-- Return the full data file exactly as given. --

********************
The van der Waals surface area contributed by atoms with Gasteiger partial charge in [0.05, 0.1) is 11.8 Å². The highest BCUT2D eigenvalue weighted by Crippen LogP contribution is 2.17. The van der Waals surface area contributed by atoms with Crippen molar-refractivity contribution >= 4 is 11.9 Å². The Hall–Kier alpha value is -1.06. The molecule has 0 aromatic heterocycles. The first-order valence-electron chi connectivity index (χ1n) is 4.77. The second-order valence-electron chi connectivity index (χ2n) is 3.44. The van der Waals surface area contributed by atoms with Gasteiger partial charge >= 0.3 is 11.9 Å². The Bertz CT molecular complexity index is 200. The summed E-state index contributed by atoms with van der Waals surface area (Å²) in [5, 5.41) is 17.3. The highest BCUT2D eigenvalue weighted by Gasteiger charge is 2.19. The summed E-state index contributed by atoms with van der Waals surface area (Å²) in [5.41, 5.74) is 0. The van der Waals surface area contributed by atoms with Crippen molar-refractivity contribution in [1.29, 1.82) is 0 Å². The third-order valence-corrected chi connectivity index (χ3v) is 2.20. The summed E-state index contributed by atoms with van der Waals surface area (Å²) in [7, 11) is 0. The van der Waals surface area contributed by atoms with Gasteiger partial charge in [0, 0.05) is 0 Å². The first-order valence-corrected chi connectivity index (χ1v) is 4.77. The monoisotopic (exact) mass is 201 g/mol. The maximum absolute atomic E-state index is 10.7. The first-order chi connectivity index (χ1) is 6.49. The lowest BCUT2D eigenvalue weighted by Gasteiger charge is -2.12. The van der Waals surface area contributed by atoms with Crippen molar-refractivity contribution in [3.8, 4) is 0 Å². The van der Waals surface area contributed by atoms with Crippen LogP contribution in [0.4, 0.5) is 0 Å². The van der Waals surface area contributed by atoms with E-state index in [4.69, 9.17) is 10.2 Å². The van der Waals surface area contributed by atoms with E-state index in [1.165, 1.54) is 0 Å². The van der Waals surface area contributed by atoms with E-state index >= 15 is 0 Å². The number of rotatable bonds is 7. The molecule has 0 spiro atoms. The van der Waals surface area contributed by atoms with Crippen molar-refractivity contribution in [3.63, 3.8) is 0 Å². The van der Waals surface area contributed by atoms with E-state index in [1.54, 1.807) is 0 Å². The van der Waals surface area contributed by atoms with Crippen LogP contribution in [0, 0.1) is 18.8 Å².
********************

The van der Waals surface area contributed by atoms with Gasteiger partial charge in [0.05, 0.1) is 11.8 Å². The highest BCUT2D eigenvalue weighted by Crippen LogP contribution is 2.17. The van der Waals surface area contributed by atoms with Crippen molar-refractivity contribution >= 4 is 11.9 Å². The Hall–Kier alpha value is -1.06. The molecule has 0 aromatic heterocycles. The first-order valence-electron chi connectivity index (χ1n) is 4.77. The second-order valence-electron chi connectivity index (χ2n) is 3.44. The van der Waals surface area contributed by atoms with Gasteiger partial charge >= 0.3 is 11.9 Å². The Bertz CT molecular complexity index is 200. The summed E-state index contributed by atoms with van der Waals surface area (Å²) in [5, 5.41) is 17.3. The highest BCUT2D eigenvalue weighted by Gasteiger charge is 2.19. The summed E-state index contributed by atoms with van der Waals surface area (Å²) in [5.41, 5.74) is 0. The van der Waals surface area contributed by atoms with Crippen molar-refractivity contribution in [1.29, 1.82) is 0 Å². The third-order valence-corrected chi connectivity index (χ3v) is 2.20. The summed E-state index contributed by atoms with van der Waals surface area (Å²) in [7, 11) is 0. The van der Waals surface area contributed by atoms with Gasteiger partial charge in [0, 0.05) is 0 Å². The first-order valence-corrected chi connectivity index (χ1v) is 4.77. The monoisotopic (exact) mass is 201 g/mol. The maximum absolute atomic E-state index is 10.7. The first-order chi connectivity index (χ1) is 6.49. The lowest BCUT2D eigenvalue weighted by Gasteiger charge is -2.12. The van der Waals surface area contributed by atoms with Crippen molar-refractivity contribution in [3.8, 4) is 0 Å². The van der Waals surface area contributed by atoms with Crippen LogP contribution in [0.4, 0.5) is 0 Å². The van der Waals surface area contributed by atoms with E-state index in [4.69, 9.17) is 10.2 Å². The van der Waals surface area contributed by atoms with E-state index in [1.165, 1.54) is 0 Å². The van der Waals surface area contributed by atoms with E-state index >= 15 is 0 Å². The number of rotatable bonds is 7. The molecule has 0 spiro atoms. The van der Waals surface area contributed by atoms with Crippen molar-refractivity contribution in [3.63, 3.8) is 0 Å². The van der Waals surface area contributed by atoms with E-state index in [1.54, 1.807) is 0 Å². The van der Waals surface area contributed by atoms with Crippen LogP contribution in [0, 0.1) is 18.8 Å².